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Texas legislative petitions online

So The Legal Genealogist has spent the past few days in Texas, speaking at the Dallas Genealogical Society’s 2019 Summer Seminar and then doing some research.

Into my family.

Yeah, occasionally I do insist on doing my own research.

And in one volume of abstracted records tucked away on a shelf in the Dallas Public Library came a clue to a record I hadn’t heard tell of before.

In an appendix to a book on pre-emption lands1 was a transcription of a memorial — a petition — to the Texas legislature urging the creation of a new county:

Your petition(er)s legal Voters of Tarrant County respectfully represent to your honorably body that Settlements have Spread all over this Country and are increasing. They furthermore represent that they are laboring under a great disadvantage in attending to their County business on account of their remoteness from the County Seat of Tarrant County. They therefore pray your honorable body that you pass an act creating a new County out of the Territory West of Tarrant County.2

And in the transcribed list of signatures… my third great grandfather Martin Baker and his son J.A. (Josiah Alexander) Baker.3

Now any time you can get your hands on a signature of an ancestor, you want it. Especially when we’re talking sometime in the 1850s — Parker County was actually formed in December 1855,4 so the petition had to be before then.

So… how to put my hands on the petition?

I asked that question while riding with Texas genealogist Kelvin L. Meyers back from the cemetery where Martin Baker was buried. He promptly called Teri Flack, a long-time Texas genealogist who volunteers at the Texas State Library and Archives and who, of course, knew the answer right off the top of her head.

The memorials and petitions to the Texas State Legislature are at the Texas State Library and Archives — and they’ve been digitized. And are online. At Ancestry.5 The collection is described this way: “Now you can find out if your great-grandparents tried to mess with Texas.” Or if you prefer the full detail:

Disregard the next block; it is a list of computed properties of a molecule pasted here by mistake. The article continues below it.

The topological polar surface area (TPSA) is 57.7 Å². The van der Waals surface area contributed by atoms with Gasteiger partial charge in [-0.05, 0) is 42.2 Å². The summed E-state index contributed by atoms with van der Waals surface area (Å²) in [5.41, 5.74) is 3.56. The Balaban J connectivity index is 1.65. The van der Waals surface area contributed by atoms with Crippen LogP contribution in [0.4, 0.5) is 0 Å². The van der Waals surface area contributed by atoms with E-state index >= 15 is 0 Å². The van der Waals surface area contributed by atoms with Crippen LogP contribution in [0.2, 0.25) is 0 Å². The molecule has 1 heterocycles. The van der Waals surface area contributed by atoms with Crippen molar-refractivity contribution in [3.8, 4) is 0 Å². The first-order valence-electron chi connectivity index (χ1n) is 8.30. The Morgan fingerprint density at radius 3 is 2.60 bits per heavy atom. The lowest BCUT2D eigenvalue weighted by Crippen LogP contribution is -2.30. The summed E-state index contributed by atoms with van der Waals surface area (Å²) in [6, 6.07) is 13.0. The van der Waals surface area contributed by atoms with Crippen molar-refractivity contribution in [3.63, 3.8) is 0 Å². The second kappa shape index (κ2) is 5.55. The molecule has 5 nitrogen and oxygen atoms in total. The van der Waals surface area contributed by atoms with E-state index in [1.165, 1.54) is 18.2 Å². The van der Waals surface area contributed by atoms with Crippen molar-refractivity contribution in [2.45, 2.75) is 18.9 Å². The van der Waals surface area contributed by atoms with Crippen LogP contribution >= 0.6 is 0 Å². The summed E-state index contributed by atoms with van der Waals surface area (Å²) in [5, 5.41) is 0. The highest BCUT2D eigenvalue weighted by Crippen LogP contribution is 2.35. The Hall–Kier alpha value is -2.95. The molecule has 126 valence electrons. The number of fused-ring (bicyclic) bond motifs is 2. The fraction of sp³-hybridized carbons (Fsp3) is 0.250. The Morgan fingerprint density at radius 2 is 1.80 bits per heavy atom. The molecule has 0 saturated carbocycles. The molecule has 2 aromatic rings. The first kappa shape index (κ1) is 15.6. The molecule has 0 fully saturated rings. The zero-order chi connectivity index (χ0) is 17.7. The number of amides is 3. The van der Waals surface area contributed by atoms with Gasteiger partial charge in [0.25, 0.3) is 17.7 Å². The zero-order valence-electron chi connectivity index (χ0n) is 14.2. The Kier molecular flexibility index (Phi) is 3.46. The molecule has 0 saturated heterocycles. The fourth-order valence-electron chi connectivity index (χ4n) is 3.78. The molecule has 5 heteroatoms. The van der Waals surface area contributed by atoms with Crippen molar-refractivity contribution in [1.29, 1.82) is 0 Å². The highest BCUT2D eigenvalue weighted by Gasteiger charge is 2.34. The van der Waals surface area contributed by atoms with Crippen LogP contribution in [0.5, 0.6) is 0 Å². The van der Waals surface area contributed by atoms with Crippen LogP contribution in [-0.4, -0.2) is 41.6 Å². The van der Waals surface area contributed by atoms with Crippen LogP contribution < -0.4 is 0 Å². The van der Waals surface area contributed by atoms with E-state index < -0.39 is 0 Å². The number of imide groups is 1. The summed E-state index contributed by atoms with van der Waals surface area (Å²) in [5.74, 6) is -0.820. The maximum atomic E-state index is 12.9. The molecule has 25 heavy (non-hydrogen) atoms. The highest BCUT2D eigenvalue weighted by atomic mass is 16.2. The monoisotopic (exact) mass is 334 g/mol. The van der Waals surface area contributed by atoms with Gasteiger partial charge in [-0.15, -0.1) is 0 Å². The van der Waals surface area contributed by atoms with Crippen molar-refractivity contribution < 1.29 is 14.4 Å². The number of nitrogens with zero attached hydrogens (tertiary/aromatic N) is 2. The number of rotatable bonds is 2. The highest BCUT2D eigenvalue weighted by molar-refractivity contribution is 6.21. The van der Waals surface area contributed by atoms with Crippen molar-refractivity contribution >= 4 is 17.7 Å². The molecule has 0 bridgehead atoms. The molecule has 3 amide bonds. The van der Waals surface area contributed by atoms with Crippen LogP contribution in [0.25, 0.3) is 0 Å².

This database contains petitions and similar correspondence made to the State of Texas. They include requests for action on civic matters and for aid. You might find documents addressing town incorporations, judicial district changes, appropriations, stock laws, liquor levies, requests for bridges, poor relief, divorce, permission for free blacks to settle in the state, and myriad other items.

These documents can provide names and dates and sometimes information about when people entered Texas, where they settled, military service, and other details.6

The collection is partially indexed — volunteers from the Ancestry World Archives Project contributed — but the indexing isn’t perfect. Neither Martin Baker nor J.A. Baker can be found in an index search. In many cases, finding a petition means browsing rather than searching — the petitions are organized in a roughly alphabetical way and there’s more than one petition in each folder you can browse.

But the petition is there, along with the others, in full color scans. And those signatures, from the early 1850s, are glorious:

Baker signatures

So if you have ancestors from Texas, give a hat tip to Teri Flack, to the Texas State Library and Archives, and to Ancestry and its Ancestry World Archives Project volunteers — and check out the collection “Texas, Memorials and Petitions, 1834-1929.”

That’s where I’ll be for a while yet…

Cite/link to this post: Judy G. Russell, “Lone Star memorials,” The Legal Genealogist ( : posted 9 Aug 2019).


  1. Jerry Wright Jordan, Abstracts of Parker County, Texas Pre-Emption Land Records, 1850-1858 (Bowie, Md. : Heritage Books 1998).
  2. Citizens of Tarrant County, Petition to create a new county (no date); digital images, ( : accessed 9 Aug 2019); citing Memorials and Petitions, Texas State Library and Archives Commission, Austin, Texas.
  3. Jordan, Abstracts of Parker County, Texas Pre-Emption Land Records, 1850-1858, Appendix 2.
  4. See “An Act … to create the County of Parker,” 12 December 1855, in H.P.N. Gammell, The Laws of Texas, 1822-1897, 10 vols. (Austin : Gammell Book Co., 1898), 4: 183-185; digital images, University of North Texas Libraries, The Portal to Texas History ( : accessed 9 Aug 2019).
  5. Texas, Memorials and Petitions, 1834-1929”; digital images, ( : accessed 9 Aug 2019).
  6. Ibid., “About Texas, Memorials and Petitions, 1834-1929.”
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